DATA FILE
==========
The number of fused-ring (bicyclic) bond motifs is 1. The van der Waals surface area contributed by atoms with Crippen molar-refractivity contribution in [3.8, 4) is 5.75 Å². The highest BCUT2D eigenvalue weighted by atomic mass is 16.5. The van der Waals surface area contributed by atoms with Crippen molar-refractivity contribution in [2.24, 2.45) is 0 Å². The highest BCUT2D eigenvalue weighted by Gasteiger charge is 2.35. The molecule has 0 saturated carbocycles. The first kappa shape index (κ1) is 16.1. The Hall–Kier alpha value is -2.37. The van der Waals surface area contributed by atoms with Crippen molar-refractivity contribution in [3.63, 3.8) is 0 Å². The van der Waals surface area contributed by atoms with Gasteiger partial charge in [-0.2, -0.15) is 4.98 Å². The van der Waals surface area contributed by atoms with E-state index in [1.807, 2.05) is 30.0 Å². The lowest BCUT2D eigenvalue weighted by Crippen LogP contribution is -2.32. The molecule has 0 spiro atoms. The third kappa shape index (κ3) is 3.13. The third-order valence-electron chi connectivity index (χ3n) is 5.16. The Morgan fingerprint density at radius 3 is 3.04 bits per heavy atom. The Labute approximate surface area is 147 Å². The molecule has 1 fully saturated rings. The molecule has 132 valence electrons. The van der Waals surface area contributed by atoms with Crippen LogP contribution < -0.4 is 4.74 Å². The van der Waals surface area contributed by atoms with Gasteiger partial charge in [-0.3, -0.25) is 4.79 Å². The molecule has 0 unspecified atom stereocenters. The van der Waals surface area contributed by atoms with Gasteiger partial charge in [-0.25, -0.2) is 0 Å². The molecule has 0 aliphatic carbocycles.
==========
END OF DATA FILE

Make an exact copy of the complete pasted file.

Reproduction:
The number of fused-ring (bicyclic) bond motifs is 1. The van der Waals surface area contributed by atoms with Crippen molar-refractivity contribution in [3.8, 4) is 5.75 Å². The highest BCUT2D eigenvalue weighted by atomic mass is 16.5. The van der Waals surface area contributed by atoms with Crippen molar-refractivity contribution in [2.24, 2.45) is 0 Å². The highest BCUT2D eigenvalue weighted by Gasteiger charge is 2.35. The molecule has 0 saturated carbocycles. The first kappa shape index (κ1) is 16.1. The Hall–Kier alpha value is -2.37. The van der Waals surface area contributed by atoms with Crippen molar-refractivity contribution in [3.63, 3.8) is 0 Å². The van der Waals surface area contributed by atoms with Gasteiger partial charge in [-0.2, -0.15) is 4.98 Å². The van der Waals surface area contributed by atoms with E-state index in [1.807, 2.05) is 30.0 Å². The lowest BCUT2D eigenvalue weighted by Crippen LogP contribution is -2.32. The molecule has 0 spiro atoms. The third kappa shape index (κ3) is 3.13. The third-order valence-electron chi connectivity index (χ3n) is 5.16. The Morgan fingerprint density at radius 3 is 3.04 bits per heavy atom. The Labute approximate surface area is 147 Å². The molecule has 1 fully saturated rings. The molecule has 132 valence electrons. The van der Waals surface area contributed by atoms with Crippen LogP contribution < -0.4 is 4.74 Å². The van der Waals surface area contributed by atoms with Gasteiger partial charge in [-0.3, -0.25) is 4.79 Å². The molecule has 0 unspecified atom stereocenters. The van der Waals surface area contributed by atoms with Gasteiger partial charge in [-0.25, -0.2) is 0 Å². The molecule has 0 aliphatic carbocycles.